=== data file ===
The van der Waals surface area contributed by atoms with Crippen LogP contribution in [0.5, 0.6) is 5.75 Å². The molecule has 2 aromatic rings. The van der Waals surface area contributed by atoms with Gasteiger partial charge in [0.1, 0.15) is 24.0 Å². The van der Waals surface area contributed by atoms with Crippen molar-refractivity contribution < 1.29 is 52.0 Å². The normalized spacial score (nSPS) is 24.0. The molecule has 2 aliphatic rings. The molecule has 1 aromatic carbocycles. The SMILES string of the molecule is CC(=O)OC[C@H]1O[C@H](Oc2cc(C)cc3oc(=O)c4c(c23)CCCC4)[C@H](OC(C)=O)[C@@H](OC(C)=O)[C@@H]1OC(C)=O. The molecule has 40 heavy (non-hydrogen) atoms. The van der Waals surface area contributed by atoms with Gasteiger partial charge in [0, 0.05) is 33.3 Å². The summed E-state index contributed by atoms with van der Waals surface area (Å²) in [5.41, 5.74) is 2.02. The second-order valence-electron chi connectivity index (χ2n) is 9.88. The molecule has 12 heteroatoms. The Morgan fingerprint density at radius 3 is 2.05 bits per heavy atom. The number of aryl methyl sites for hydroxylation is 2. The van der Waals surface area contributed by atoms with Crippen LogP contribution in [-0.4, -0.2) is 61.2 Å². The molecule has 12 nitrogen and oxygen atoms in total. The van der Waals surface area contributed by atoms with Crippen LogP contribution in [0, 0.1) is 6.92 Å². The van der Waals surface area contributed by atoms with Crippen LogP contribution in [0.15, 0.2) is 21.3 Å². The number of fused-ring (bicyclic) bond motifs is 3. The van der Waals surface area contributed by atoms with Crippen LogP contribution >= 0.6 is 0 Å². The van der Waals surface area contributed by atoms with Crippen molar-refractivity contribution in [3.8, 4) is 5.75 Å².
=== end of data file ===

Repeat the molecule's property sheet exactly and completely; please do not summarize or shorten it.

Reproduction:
The van der Waals surface area contributed by atoms with Crippen LogP contribution in [0.5, 0.6) is 5.75 Å². The molecule has 2 aromatic rings. The van der Waals surface area contributed by atoms with Gasteiger partial charge in [0.1, 0.15) is 24.0 Å². The van der Waals surface area contributed by atoms with Crippen molar-refractivity contribution < 1.29 is 52.0 Å². The normalized spacial score (nSPS) is 24.0. The molecule has 2 aliphatic rings. The molecule has 1 aromatic carbocycles. The SMILES string of the molecule is CC(=O)OC[C@H]1O[C@H](Oc2cc(C)cc3oc(=O)c4c(c23)CCCC4)[C@H](OC(C)=O)[C@@H](OC(C)=O)[C@@H]1OC(C)=O. The molecule has 40 heavy (non-hydrogen) atoms. The van der Waals surface area contributed by atoms with Gasteiger partial charge in [0, 0.05) is 33.3 Å². The summed E-state index contributed by atoms with van der Waals surface area (Å²) in [5.41, 5.74) is 2.02. The second-order valence-electron chi connectivity index (χ2n) is 9.88. The molecule has 12 heteroatoms. The Morgan fingerprint density at radius 3 is 2.05 bits per heavy atom. The number of aryl methyl sites for hydroxylation is 2. The van der Waals surface area contributed by atoms with Crippen LogP contribution in [-0.4, -0.2) is 61.2 Å². The molecule has 12 nitrogen and oxygen atoms in total. The van der Waals surface area contributed by atoms with Crippen LogP contribution in [0, 0.1) is 6.92 Å². The van der Waals surface area contributed by atoms with Crippen LogP contribution in [0.15, 0.2) is 21.3 Å². The number of fused-ring (bicyclic) bond motifs is 3. The van der Waals surface area contributed by atoms with Crippen LogP contribution >= 0.6 is 0 Å². The van der Waals surface area contributed by atoms with Crippen molar-refractivity contribution in [3.8, 4) is 5.75 Å².